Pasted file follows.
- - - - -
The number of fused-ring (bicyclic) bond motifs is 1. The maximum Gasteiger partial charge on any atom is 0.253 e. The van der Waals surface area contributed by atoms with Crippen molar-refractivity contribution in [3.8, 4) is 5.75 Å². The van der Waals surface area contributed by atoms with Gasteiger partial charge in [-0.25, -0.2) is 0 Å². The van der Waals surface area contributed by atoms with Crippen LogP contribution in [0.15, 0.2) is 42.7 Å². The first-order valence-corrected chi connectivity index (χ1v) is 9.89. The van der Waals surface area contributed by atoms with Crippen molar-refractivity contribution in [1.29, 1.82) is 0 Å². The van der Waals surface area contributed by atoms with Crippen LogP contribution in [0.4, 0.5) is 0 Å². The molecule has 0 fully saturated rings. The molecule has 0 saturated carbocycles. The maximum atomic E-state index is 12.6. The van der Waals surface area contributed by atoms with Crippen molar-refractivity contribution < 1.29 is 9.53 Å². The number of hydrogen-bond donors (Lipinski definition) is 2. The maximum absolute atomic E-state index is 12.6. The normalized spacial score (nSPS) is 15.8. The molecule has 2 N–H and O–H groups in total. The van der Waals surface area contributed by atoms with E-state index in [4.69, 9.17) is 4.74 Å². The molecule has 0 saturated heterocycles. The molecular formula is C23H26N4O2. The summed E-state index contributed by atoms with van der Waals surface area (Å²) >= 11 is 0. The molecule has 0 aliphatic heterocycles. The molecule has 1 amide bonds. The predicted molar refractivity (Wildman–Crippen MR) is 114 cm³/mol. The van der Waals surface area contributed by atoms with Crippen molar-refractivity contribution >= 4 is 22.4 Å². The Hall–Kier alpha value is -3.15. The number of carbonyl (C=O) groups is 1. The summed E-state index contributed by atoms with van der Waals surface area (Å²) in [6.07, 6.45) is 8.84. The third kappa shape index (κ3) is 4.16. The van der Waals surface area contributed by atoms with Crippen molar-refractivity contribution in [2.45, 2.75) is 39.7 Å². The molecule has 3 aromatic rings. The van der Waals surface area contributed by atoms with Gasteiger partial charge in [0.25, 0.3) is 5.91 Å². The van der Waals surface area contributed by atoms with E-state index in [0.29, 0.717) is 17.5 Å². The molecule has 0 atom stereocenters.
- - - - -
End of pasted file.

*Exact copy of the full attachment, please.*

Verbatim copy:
The number of fused-ring (bicyclic) bond motifs is 1. The maximum Gasteiger partial charge on any atom is 0.253 e. The van der Waals surface area contributed by atoms with Crippen molar-refractivity contribution in [3.8, 4) is 5.75 Å². The van der Waals surface area contributed by atoms with Gasteiger partial charge in [-0.25, -0.2) is 0 Å². The van der Waals surface area contributed by atoms with Crippen LogP contribution in [0.15, 0.2) is 42.7 Å². The first-order valence-corrected chi connectivity index (χ1v) is 9.89. The van der Waals surface area contributed by atoms with Crippen molar-refractivity contribution in [1.29, 1.82) is 0 Å². The van der Waals surface area contributed by atoms with Crippen LogP contribution in [0.4, 0.5) is 0 Å². The molecule has 0 fully saturated rings. The molecule has 0 saturated carbocycles. The maximum atomic E-state index is 12.6. The van der Waals surface area contributed by atoms with Crippen molar-refractivity contribution < 1.29 is 9.53 Å². The number of hydrogen-bond donors (Lipinski definition) is 2. The maximum absolute atomic E-state index is 12.6. The normalized spacial score (nSPS) is 15.8. The molecule has 2 N–H and O–H groups in total. The van der Waals surface area contributed by atoms with E-state index in [4.69, 9.17) is 4.74 Å². The molecule has 0 saturated heterocycles. The molecular formula is C23H26N4O2. The summed E-state index contributed by atoms with van der Waals surface area (Å²) >= 11 is 0. The molecule has 0 aliphatic heterocycles. The molecule has 1 amide bonds. The predicted molar refractivity (Wildman–Crippen MR) is 114 cm³/mol. The van der Waals surface area contributed by atoms with Crippen molar-refractivity contribution >= 4 is 22.4 Å². The Hall–Kier alpha value is -3.15. The number of carbonyl (C=O) groups is 1. The summed E-state index contributed by atoms with van der Waals surface area (Å²) in [6.07, 6.45) is 8.84. The third kappa shape index (κ3) is 4.16. The van der Waals surface area contributed by atoms with Crippen molar-refractivity contribution in [2.45, 2.75) is 39.7 Å². The molecule has 3 aromatic rings. The van der Waals surface area contributed by atoms with Gasteiger partial charge in [0.25, 0.3) is 5.91 Å². The van der Waals surface area contributed by atoms with E-state index in [0.29, 0.717) is 17.5 Å². The molecule has 0 atom stereocenters.